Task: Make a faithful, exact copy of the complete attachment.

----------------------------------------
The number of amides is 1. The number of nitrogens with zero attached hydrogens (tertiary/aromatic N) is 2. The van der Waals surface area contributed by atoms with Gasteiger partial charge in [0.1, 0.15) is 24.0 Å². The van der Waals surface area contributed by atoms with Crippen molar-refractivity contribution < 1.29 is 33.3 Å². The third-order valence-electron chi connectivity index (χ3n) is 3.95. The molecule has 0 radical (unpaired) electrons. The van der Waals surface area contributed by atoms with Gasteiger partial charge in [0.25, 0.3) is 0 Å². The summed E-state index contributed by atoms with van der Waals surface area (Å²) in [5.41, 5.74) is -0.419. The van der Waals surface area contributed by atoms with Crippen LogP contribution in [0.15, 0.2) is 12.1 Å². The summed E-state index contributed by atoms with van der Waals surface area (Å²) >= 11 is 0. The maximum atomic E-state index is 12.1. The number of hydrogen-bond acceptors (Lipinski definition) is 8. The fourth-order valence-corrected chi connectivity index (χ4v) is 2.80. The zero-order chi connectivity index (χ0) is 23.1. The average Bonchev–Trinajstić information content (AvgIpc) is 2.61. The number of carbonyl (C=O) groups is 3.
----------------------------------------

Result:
The number of amides is 1. The number of nitrogens with zero attached hydrogens (tertiary/aromatic N) is 2. The van der Waals surface area contributed by atoms with Gasteiger partial charge in [0.1, 0.15) is 24.0 Å². The van der Waals surface area contributed by atoms with Crippen molar-refractivity contribution < 1.29 is 33.3 Å². The third-order valence-electron chi connectivity index (χ3n) is 3.95. The molecule has 0 radical (unpaired) electrons. The van der Waals surface area contributed by atoms with Gasteiger partial charge in [0.25, 0.3) is 0 Å². The summed E-state index contributed by atoms with van der Waals surface area (Å²) in [5.41, 5.74) is -0.419. The van der Waals surface area contributed by atoms with Crippen LogP contribution in [0.15, 0.2) is 12.1 Å². The summed E-state index contributed by atoms with van der Waals surface area (Å²) >= 11 is 0. The maximum atomic E-state index is 12.1. The number of hydrogen-bond acceptors (Lipinski definition) is 8. The fourth-order valence-corrected chi connectivity index (χ4v) is 2.80. The zero-order chi connectivity index (χ0) is 23.1. The average Bonchev–Trinajstić information content (AvgIpc) is 2.61. The number of carbonyl (C=O) groups is 3.